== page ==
Seven species of Eimeria (E. acervulina, E. brunetti, E. maxima, E. mitis, E. necatrix, E. praecox and E. tenella) are recognized to be causative agents of coccidiosis in chickens of the genus Gallus gallus. Until recently, Eimeria praecox was considered to be a non-pathogenic species unable to cause adverse effects in the host.
In fact, in 1970, when Johnson & Reid wrote the milestone article that for the first time standardized and described the scoring scale for lesions caused by all Eimeria spp., Eimeria praecox was not included. It was, and still is, well know that E. praecox is not able to provoke pathognomonic lesions like E. acervulina, E. brunetti, E. maxima, E. necatrix and E. tenella, however even then some researchers were investigating whether this species of Eimeria was truly non-pathogenic.
Within the scope of assessing new strategies for the control of coccidiosis in poultry, the first factors to consider are always immunological and physiological but also include less objective factors such as the management. However, when these new strategies come to be assessed, the exercise has to be carried out in perspective by evaluating those indicators that are the most critical in order to decide whether maintaining such strategies or to replacing them with others. In the production of broiler chickens, these indicators are solely productive.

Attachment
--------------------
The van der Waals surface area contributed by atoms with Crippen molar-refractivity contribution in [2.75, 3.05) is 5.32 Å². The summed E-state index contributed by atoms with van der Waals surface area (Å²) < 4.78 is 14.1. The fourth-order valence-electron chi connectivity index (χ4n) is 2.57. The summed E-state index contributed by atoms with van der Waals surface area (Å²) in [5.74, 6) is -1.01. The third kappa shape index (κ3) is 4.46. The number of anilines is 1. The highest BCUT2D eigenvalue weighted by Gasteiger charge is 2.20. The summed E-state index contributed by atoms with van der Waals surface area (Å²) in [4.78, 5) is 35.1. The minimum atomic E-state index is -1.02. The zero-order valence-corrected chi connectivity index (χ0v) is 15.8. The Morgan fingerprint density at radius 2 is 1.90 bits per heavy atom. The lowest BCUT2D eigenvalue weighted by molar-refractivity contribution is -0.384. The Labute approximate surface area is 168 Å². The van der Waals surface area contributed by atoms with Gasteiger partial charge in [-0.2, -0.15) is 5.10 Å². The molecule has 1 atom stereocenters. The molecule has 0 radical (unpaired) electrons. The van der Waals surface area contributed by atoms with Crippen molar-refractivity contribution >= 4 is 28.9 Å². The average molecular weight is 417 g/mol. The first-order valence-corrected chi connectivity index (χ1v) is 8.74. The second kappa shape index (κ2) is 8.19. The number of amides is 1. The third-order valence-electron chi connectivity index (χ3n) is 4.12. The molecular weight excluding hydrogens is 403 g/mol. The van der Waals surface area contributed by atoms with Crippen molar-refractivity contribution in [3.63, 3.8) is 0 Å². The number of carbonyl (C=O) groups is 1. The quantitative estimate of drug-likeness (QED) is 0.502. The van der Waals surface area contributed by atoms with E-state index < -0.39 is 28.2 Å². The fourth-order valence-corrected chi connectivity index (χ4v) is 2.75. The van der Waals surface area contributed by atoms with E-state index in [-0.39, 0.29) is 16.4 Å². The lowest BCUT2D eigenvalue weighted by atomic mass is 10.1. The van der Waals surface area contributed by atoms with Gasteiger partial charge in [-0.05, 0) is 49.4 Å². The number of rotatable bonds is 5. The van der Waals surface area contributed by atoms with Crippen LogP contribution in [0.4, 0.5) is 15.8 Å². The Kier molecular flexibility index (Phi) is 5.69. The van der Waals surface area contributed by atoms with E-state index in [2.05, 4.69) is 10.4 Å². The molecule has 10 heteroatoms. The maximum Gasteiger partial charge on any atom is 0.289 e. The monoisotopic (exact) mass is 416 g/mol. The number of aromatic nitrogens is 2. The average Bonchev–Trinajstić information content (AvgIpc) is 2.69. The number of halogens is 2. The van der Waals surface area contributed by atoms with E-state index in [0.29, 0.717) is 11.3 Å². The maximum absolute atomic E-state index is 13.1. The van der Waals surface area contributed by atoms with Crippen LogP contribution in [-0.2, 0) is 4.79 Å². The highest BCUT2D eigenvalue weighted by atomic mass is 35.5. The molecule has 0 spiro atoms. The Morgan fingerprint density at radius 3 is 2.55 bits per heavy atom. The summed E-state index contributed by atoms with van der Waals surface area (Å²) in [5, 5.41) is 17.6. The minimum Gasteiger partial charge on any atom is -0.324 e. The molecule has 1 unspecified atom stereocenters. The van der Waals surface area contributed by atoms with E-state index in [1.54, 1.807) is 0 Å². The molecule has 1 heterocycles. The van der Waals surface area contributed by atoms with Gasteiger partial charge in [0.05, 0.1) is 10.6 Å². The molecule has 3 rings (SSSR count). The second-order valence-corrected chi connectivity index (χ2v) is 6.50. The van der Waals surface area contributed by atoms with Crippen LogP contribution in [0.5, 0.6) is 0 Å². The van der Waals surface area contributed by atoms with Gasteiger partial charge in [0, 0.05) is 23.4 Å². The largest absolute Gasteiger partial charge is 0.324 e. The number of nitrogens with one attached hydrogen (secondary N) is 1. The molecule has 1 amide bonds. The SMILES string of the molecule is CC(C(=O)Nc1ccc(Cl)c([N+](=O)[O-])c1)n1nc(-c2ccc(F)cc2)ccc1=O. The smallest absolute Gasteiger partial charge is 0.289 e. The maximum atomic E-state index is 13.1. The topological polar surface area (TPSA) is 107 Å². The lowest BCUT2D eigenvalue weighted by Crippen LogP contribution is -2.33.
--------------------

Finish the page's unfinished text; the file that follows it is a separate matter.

Live precocious attenuated vaccines for coccidiosis in poultry like HIPRACOX® have been used in numerous countries and situations, and these experiences serve to support the implementation of vaccine rotation programmes for the control of coccidiosis in poultry.
EVALON® is a live coccidiosis vaccine against avian coccidiosis in poultry composed of E. acervulina, E. brunetti, E. maxima, E. necatrix and E. tenella. All the strains have been selected to maximize immunogenicity. Avian Eimeria have a complex life cycle with a combination of exogenous and endogenous stages that trigger the immune system of the host. However, Eimeria parasites have also been described as being highly elusive to the immune system as well as producing chemokines than can slow or inhibit the immune response (Jang 2011,Schmid 2014, Miska 2013).
Although it is well known that live vaccines can induce an adequate immunity, we strongly believe that immune modulation is crucial in providing a strong, fast and long-lasting immunity (Dalloul 2005). This could be essential in the prevention of coccidiosis in poultry.